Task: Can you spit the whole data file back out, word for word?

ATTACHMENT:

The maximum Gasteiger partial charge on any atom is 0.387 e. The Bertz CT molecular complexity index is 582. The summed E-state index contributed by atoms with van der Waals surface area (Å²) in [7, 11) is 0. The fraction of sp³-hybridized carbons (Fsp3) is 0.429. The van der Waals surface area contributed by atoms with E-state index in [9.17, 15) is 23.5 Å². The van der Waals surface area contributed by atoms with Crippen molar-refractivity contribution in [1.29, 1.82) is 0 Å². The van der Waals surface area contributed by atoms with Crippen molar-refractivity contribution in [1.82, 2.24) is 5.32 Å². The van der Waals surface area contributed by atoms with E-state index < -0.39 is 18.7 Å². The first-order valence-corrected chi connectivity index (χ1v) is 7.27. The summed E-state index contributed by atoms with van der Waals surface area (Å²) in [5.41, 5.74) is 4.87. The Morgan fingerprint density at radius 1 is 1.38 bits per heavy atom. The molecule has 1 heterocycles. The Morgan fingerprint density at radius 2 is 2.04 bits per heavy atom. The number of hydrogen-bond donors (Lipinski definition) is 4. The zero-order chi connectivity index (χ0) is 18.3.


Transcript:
The maximum Gasteiger partial charge on any atom is 0.387 e. The Bertz CT molecular complexity index is 582. The summed E-state index contributed by atoms with van der Waals surface area (Å²) in [7, 11) is 0. The fraction of sp³-hybridized carbons (Fsp3) is 0.429. The van der Waals surface area contributed by atoms with E-state index in [9.17, 15) is 23.5 Å². The van der Waals surface area contributed by atoms with Crippen molar-refractivity contribution in [1.29, 1.82) is 0 Å². The van der Waals surface area contributed by atoms with Crippen molar-refractivity contribution in [1.82, 2.24) is 5.32 Å². The van der Waals surface area contributed by atoms with E-state index < -0.39 is 18.7 Å². The first-order valence-corrected chi connectivity index (χ1v) is 7.27. The summed E-state index contributed by atoms with van der Waals surface area (Å²) in [5.41, 5.74) is 4.87. The Morgan fingerprint density at radius 1 is 1.38 bits per heavy atom. The molecule has 1 heterocycles. The Morgan fingerprint density at radius 2 is 2.04 bits per heavy atom. The number of hydrogen-bond donors (Lipinski definition) is 4. The zero-order chi connectivity index (χ0) is 18.3.